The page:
1.Playwright/doctor Marthe Rachel Gold's play Lake Anne is being produced by The Road Theatre Company and is about to open at the new theatre at the NoHo Senior Arts Colony on Magnolia in NoHo on September 20. In our chat, Gold offers us a sneak peek at the play and its background.
Tell me briefly about Lake Anne, its plot and characters.
As the play opens, Joe, a principal dancer for a world class dance company visits his aunt and some-time mentor Anne, a widowed former prima ballerina who long ago retreated to the country to care for her mentally disabled son, Will. Broke, and threatened with the loss of her family home, Anne is in the process of finding money to save her house through the sale of her lake to a successful New York actress. Anne also has important decisions to make about Will’s care that could change both her life and his and is encouraged to do so by Emily, her sister-in-law and Joe’s mother, a practical woman who is looking to help Anne find sensible solutions to her problems. Over the course of a long evening, Joe paints a picture for Anne of a vanished life to which she begins to believe she might return. But there are obstacles…
What was your specific goal in writing it? How did your idea generate - through a workshop, a personal experience...?
I rarely have one specific goal for anything I do, and Lake Anne is no exception. As with most writers, I expect, the story and characters emerge from a range of experiences and people who lead me to craft its story. Some of the elements here: When I was in training in medicine I was profoundly unsettled by a mother of an adult son who had Down Syndrome and was in critical need of cardiac surgery. The mother did not want her son to undergo that operation because she was afraid that the operation would be a success, that he would then outlive her, and she feared that without her, he would be institutionalized and his life would be hellish. So the idea of agency and when agency is lost in a cognitively limited individual is something that is a question I am thinking about in Lake Anne. In writing this play I also set out to try to understand what makes a character tragic. I have tried to discover that in writing Anne’s role. On a lighter note, I am a swimmer, and while I was working on Lake Anne, I learned that “my” pond located in upstate New York was actually on a neighbor’s property. So there is a bit of grieving about the loss of a pond (not a lake) within the play. Finally, I want to say that I am not now and never have been a prima ballerina. I realized during medical school that that path was unlikely to stay open.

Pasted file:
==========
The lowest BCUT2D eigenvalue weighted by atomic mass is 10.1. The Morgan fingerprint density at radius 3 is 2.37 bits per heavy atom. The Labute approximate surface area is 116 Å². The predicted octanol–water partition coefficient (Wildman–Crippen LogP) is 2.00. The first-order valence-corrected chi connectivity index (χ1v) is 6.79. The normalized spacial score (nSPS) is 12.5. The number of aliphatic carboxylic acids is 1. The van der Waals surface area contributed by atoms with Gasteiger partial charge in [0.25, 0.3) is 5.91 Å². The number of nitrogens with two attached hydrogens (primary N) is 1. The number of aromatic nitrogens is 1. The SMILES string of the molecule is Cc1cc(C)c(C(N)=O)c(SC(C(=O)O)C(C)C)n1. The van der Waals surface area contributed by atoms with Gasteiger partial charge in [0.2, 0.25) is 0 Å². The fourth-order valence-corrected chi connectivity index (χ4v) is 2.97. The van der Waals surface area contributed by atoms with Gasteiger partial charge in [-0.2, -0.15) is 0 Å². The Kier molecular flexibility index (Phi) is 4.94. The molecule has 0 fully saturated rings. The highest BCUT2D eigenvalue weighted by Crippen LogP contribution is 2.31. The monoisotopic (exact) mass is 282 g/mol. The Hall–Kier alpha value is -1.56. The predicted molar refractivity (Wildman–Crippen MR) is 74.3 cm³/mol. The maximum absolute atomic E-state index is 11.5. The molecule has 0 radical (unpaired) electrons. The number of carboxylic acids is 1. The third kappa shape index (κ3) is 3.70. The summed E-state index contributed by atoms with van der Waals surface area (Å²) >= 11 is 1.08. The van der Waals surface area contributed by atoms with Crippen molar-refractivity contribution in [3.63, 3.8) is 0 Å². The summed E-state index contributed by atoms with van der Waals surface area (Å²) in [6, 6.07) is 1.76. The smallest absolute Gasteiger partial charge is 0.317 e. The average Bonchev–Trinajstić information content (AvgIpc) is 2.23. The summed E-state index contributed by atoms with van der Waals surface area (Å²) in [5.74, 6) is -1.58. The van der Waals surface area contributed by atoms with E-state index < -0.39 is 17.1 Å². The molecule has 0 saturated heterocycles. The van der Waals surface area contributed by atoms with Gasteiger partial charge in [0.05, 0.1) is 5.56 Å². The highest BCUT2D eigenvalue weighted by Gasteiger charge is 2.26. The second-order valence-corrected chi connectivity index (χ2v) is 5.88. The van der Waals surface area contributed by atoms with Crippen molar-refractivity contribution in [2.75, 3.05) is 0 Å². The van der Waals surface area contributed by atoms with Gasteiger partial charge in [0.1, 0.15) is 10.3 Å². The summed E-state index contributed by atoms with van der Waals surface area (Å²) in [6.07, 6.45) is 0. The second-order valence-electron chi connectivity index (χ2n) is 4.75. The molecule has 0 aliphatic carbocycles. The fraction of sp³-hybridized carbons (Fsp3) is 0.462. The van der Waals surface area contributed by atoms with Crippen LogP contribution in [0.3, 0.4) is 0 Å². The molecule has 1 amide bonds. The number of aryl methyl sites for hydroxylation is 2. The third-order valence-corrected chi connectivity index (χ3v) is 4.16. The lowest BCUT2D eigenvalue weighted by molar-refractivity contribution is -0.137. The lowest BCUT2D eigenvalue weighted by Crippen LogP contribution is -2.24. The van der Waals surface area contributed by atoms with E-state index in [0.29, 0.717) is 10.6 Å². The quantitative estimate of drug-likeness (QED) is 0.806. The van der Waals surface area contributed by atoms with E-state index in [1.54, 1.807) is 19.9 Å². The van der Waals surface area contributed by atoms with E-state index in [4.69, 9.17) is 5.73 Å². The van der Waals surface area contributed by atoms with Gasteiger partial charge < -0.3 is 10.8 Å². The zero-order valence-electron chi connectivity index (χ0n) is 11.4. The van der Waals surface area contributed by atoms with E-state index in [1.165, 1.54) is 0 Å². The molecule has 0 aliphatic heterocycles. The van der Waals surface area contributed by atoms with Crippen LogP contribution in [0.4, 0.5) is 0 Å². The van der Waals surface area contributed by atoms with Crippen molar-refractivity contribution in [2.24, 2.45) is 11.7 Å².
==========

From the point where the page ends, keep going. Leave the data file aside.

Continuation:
What do you wish to accomplish? What would you like audiences to take away with them?
I wanted to create a strong woman character who audiences might not like, but whose actions they could understand in the context of the ambitions she held, and the responsibilities she felt obligated to take on. I wanted to talk about the sacrifices we all make to help children and partners, and what they both cost us and give us.
Who inspired your writing the most? Is there a mentor or writer, playwright who stands out above all others for you?
I can’t answer that because my writing sensibilities are shaped as much by the literature I read as by the plays. I am drawn to subtext and that is harder to accomplish in playwriting than in literature where one can place clues along the way without sticking them into dialogue. In fiction I am a huge fan of authors like Alice Munro, William Trevor, John Banville. In theater, I have been drawn to O’Neill, Miller, Williams, Pinter, Beckett, Chekov, but who hasn’t? I have written one dark comedy that I hope would remind someone of Martin McDonough, but I doubt that it would.
In my young days I was an actor and I was excited by less traditionally structured plays – groups like the Living Theater and the Open Theater were riveting to me. I grew up in NYC and was taken to see the classics early along, so I found these non-linear, spectacle-laden and movement driven plays emotionally wrenching in ways that were new to me. I see some of that now in the work of Simon McBurney and the Complicite Theater and it still draws me. I never imagined that when I came to writing for the stage that I would be as traditional as I have turned out. Ah well.
With respect to mentors – I didn’t come through an MFA program so I’ve had workshops along the way. The playwrights Leslie Lee and Keith Bunin and the dramaturg Maxine Kern have all been great and sensitive responders to my work. And then there’s John Levey and Sam Anderson, more about them in the next question.
How did the Road become involved in producing your play? Is it a pleasant experience thus far?
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